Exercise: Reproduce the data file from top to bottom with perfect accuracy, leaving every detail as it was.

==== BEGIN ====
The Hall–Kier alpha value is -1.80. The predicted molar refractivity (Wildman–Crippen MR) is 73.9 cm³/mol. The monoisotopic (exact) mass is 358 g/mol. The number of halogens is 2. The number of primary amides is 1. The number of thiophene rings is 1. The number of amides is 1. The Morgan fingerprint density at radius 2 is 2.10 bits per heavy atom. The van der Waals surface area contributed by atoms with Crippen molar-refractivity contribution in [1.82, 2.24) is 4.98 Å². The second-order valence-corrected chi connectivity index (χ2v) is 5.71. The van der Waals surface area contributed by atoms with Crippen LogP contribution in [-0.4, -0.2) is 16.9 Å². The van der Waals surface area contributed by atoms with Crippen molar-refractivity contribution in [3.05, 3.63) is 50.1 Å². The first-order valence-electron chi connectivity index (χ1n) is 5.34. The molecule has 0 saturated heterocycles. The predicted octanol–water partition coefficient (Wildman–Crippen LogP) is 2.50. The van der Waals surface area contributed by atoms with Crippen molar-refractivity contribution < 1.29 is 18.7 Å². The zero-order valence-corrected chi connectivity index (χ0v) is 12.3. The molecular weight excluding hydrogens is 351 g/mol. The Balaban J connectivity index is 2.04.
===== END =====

The Hall–Kier alpha value is -1.80. The predicted molar refractivity (Wildman–Crippen MR) is 73.9 cm³/mol. The monoisotopic (exact) mass is 358 g/mol. The number of halogens is 2. The number of primary amides is 1. The number of thiophene rings is 1. The number of amides is 1. The Morgan fingerprint density at radius 2 is 2.10 bits per heavy atom. The van der Waals surface area contributed by atoms with Crippen molar-refractivity contribution in [1.82, 2.24) is 4.98 Å². The second-order valence-corrected chi connectivity index (χ2v) is 5.71. The van der Waals surface area contributed by atoms with Crippen LogP contribution in [-0.4, -0.2) is 16.9 Å². The van der Waals surface area contributed by atoms with Crippen molar-refractivity contribution in [3.05, 3.63) is 50.1 Å². The first-order valence-electron chi connectivity index (χ1n) is 5.34. The molecule has 0 saturated heterocycles. The predicted octanol–water partition coefficient (Wildman–Crippen LogP) is 2.50. The van der Waals surface area contributed by atoms with Crippen molar-refractivity contribution < 1.29 is 18.7 Å². The zero-order valence-corrected chi connectivity index (χ0v) is 12.3. The molecular weight excluding hydrogens is 351 g/mol. The Balaban J connectivity index is 2.04.